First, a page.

A daily newsletter guide to what is happening on your screens - TV, streaming, movies, games, VR, AR
Dan Barrett is an industry commentator & TV critic. He does radio - 4BC & ABC GC and co-hosts the Screen Watching podcast. He's a former Mediaweek deputy editor and content creator for SBS.
RIP Will & Grace. PLUS: Tuca & Bertie fallout. AND: Pointless Australia host speaks out!
Always Be Watching is by Dan Barrett who is done with this week.
Will & Grace will again come to an end. The 11th season, its 3rd since the recent revival, will be its last.
“In 2016, Bob Greenblatt came to us with the idea of doing a 10-episode reboot of ‘Will & Grace,’” said Mutchnick, Kohan and Burrows. “They say you can’t go home again, but we did. And now, three seasons and 52 episodes later, we’re even more proud of something we never thought we’d get a chance to do again. We have had a once-in-a-lifetime experience twice. And for that, we owe a double debt of gratitude to NBC, this show’s supportive and caring home since day one.”
For those who pirate TV and movies, Plex is the secret sauce that makes curation of your home library manageable.
The Verge have published this article singing its praises:
Because even though piracy has become a lot less worth doing in the golden age of streaming, it’s making a comeback as it’s now more inconvenient to figure out how to legally stream the things you want to see. My inbox is a wasteland of free trials canceled just in the nick of time. That means if you’re technically savvy, maintaining a Plex server becomes a calculation of how much you’re willing to pay for convenience. If you’re someone who has access to one of those servers, on the other hand, the calculation is easier: why bother paying when you can just stream from your friends?
For what it’s worth: I personally don’t endorse piracy - I’m especially not comfortable with the justification of doing it because you don’t want to subscribe to ‘yet another streaming service’ when there really aren’t that many and most people saying that are justifying not having to subscribe to a service in addition to Netflix. But… Plex does a great job at what it does. And there are huge gaps in the market when it comes to a legitimate third-party solution for playing legally-purchased video files and being able to store them in a library away from the one provided by a vendor. DRM cripples that, but a man can dream…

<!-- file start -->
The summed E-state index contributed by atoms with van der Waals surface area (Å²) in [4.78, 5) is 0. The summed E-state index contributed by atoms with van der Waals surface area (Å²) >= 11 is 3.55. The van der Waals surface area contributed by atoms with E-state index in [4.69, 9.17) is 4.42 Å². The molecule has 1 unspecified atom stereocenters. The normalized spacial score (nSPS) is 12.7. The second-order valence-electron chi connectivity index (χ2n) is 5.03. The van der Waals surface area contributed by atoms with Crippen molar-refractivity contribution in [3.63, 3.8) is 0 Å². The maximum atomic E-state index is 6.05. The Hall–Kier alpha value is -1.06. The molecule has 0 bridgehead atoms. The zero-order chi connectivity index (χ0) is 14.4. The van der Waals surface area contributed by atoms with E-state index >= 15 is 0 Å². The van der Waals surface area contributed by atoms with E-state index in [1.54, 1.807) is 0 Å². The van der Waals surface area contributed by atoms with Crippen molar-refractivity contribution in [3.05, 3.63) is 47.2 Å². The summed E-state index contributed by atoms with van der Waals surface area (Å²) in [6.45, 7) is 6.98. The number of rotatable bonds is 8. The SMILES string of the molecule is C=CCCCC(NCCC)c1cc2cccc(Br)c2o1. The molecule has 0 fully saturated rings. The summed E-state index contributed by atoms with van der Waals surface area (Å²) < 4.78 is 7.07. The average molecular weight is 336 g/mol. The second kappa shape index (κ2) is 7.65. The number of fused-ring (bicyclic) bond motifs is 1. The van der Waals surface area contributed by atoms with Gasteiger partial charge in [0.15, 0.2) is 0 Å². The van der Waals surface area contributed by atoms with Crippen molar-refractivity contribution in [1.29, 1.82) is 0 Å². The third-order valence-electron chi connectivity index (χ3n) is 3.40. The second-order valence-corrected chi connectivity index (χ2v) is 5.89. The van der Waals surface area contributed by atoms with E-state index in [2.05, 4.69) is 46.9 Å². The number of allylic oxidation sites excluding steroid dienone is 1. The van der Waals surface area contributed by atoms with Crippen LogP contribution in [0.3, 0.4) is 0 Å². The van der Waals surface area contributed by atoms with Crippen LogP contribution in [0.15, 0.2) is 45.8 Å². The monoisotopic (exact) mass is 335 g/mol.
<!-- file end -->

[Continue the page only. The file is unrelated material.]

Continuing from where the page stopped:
NBCUniversal’s streaming service will launch in the US in April 2020. The yet-to-be-named service will use the same digital infrastructure that powers Sky Now in the UK. It will be advertising-supported and be available to anyone with a traditional cable subscription for free, but also available to other viewers with a monthly subscription fee.
Yesterday Netflix cancelled animated show Tuca & Bertie. There was a mini-outcry about it on Twitter, but already I’m seeing less of it and I’d assume within a few days people will have moved on.
One of the people citing displeasure was Adam Ruins Everything host Adam Conover. He’s also a voice actor on the show and is the long-time partner of the show’s creator/showrunner Lisa Hanawalt. Conover fired off a very long thread of tweets, but this is the one that jumped out at me. It’s something that I see often when people are upset a Netflix show has been cancelled:
The thing with a Netflix cancellation is that they actually do know how many people are watching - they know how many episodes they watch in a row, they know what the series completion rate is, and all sorts of other details. Because they control the platform and it is digitally connected, Netflix have all of that data. It doesn’t matter if a show is a critical darling and Twitter seems to be alight with all sorts of enthusiastic chatter - Netflix have the very hard data on what viewership of the show actually was.
Seems weird to me that Adam, the know-it-all expert from Adam Ruins Everything, should probably know that.
If the show has been cancelled after just one season, the most likely answer is that despite critical enthusiasm, it didn’t keep viewers watching.
Mark Humphries, the former host of Aussie game show Pointless and longtime FoABW), has given a candid interview in which he detailed his time with the show and put part of the blame of the shows failure on the very tight condensed format (half the length of the UK version).
“Andrew and I had so little time together. Suddenly we were doing promotional photos, recording promos when we hadn’t even recorded an episode. Some of the kinks of the show were still being worked out. Because they had taken a 45 minute format and condensed it to 22 minutes some chunks had to go. They were still working that out when I got there,” he says.
The new trailer for Zombieland 2 looks like a lot of fun. I’m absolutely on board for it.
Except… what’s with the joke at the end about the doppelgangers of the Zombieland crew? It’s a joke taken straight from zombie comedy Shaun of The Dead.
Join the newsletter to receive the latest updates in your inbox.